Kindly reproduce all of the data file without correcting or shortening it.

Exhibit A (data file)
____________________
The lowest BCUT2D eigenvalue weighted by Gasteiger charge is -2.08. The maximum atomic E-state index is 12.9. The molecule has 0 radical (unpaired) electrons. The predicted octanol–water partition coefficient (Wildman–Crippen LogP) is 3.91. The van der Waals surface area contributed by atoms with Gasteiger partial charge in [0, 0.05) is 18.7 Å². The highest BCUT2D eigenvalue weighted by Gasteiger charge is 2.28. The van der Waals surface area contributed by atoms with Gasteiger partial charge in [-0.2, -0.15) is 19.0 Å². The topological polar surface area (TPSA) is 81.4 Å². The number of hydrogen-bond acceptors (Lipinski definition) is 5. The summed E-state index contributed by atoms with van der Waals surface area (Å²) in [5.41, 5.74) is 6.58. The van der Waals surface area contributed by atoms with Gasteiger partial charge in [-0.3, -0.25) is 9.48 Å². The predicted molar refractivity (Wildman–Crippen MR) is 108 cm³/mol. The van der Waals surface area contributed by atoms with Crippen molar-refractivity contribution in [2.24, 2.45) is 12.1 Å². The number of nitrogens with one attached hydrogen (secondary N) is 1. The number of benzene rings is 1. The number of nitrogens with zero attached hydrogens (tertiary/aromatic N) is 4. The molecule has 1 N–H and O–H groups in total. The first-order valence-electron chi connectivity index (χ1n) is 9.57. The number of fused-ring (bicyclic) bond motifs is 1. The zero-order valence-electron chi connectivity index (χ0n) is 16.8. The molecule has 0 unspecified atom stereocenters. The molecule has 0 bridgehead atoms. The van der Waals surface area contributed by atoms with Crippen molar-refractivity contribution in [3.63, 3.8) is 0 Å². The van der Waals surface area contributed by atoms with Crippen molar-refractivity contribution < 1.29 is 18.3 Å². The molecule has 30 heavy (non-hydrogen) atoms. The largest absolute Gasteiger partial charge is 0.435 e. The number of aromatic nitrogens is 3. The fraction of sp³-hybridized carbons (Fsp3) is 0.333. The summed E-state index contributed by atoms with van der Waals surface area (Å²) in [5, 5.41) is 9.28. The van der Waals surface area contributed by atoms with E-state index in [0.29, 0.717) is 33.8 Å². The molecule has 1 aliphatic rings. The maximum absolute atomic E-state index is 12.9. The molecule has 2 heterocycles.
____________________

The lowest BCUT2D eigenvalue weighted by Gasteiger charge is -2.08. The maximum atomic E-state index is 12.9. The molecule has 0 radical (unpaired) electrons. The predicted octanol–water partition coefficient (Wildman–Crippen LogP) is 3.91. The van der Waals surface area contributed by atoms with Gasteiger partial charge in [0, 0.05) is 18.7 Å². The highest BCUT2D eigenvalue weighted by Gasteiger charge is 2.28. The van der Waals surface area contributed by atoms with Gasteiger partial charge in [-0.2, -0.15) is 19.0 Å². The topological polar surface area (TPSA) is 81.4 Å². The number of hydrogen-bond acceptors (Lipinski definition) is 5. The summed E-state index contributed by atoms with van der Waals surface area (Å²) in [5.41, 5.74) is 6.58. The van der Waals surface area contributed by atoms with Gasteiger partial charge in [-0.3, -0.25) is 9.48 Å². The predicted molar refractivity (Wildman–Crippen MR) is 108 cm³/mol. The van der Waals surface area contributed by atoms with Crippen molar-refractivity contribution in [2.24, 2.45) is 12.1 Å². The number of nitrogens with one attached hydrogen (secondary N) is 1. The number of benzene rings is 1. The number of nitrogens with zero attached hydrogens (tertiary/aromatic N) is 4. The molecule has 1 N–H and O–H groups in total. The first-order valence-electron chi connectivity index (χ1n) is 9.57. The number of fused-ring (bicyclic) bond motifs is 1. The zero-order valence-electron chi connectivity index (χ0n) is 16.8. The molecule has 0 unspecified atom stereocenters. The molecule has 0 bridgehead atoms. The van der Waals surface area contributed by atoms with Crippen molar-refractivity contribution in [3.63, 3.8) is 0 Å². The van der Waals surface area contributed by atoms with Crippen molar-refractivity contribution < 1.29 is 18.3 Å². The molecule has 30 heavy (non-hydrogen) atoms. The largest absolute Gasteiger partial charge is 0.435 e. The number of aromatic nitrogens is 3. The fraction of sp³-hybridized carbons (Fsp3) is 0.333. The summed E-state index contributed by atoms with van der Waals surface area (Å²) in [5, 5.41) is 9.28. The van der Waals surface area contributed by atoms with E-state index in [0.29, 0.717) is 33.8 Å². The molecule has 1 aliphatic rings. The maximum absolute atomic E-state index is 12.9. The molecule has 2 heterocycles.